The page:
I once pointed out to a millennial friend of mine that her generation didn't appear all that interested in the Kennedy assassination.

"That's because they make it so boring," she said, and the subject dropped.

A couple weeks later she asked me what I'd been up to and I said --"Giving people hell about the central question of the JFK assassination."  This was in the late summer of 2013.

"What is the central question of the JFK assassination?"

"You don't want to know--"

"No, tell me.," she said, or words to that effect.

JFK was shot in the back, there was no exit wound and no bullet found in the autopsy; he was shot in the throat, no exit, no bullet found in the autopsy.  The central question is --what happened to the bullets that caused the back and throat wounds?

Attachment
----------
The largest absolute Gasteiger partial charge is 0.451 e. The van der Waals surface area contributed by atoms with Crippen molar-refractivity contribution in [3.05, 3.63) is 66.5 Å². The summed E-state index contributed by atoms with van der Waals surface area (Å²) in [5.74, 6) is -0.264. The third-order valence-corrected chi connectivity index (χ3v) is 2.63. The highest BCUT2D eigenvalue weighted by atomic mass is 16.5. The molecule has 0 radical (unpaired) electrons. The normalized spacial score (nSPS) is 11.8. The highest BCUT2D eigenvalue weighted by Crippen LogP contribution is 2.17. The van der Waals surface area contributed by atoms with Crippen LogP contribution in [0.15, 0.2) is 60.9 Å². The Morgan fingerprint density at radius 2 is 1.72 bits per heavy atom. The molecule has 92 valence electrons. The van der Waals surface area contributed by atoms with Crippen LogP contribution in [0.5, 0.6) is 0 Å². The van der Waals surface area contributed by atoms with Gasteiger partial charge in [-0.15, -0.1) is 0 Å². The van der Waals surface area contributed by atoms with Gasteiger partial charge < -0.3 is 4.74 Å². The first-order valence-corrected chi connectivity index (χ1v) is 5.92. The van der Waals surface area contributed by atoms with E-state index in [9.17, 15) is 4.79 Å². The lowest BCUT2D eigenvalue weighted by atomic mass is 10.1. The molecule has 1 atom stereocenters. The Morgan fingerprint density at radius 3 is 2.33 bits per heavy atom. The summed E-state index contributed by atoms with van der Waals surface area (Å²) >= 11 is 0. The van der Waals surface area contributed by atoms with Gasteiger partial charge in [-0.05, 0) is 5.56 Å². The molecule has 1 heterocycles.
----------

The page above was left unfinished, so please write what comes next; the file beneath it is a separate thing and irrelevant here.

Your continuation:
She thought for a second, then said -- "But was it a real autopsy?"

"A lot of problems with the autopsy, but that was the situation...Some people think the bullets were removed prior to the autopsy--"

"Or it was some government shi* that dissolved!" she said with an air of triumph.

About a year later I told this story to another millennial friend of mine and when I got to the line "or some government shi* that dissolved--" she said-- "That's what I was gonna say!"

These kids are ahead of the JFKA Critical Community by a mile.



Did you ask them how they became aware of bullets that dissolve?

 

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16 minutes ago, Sandy Larsen said:



Did you ask them how they became aware of bullets that dissolve?

 

It was intuitive, cynical.  They're millennials.  High tech solutions are obvious to them.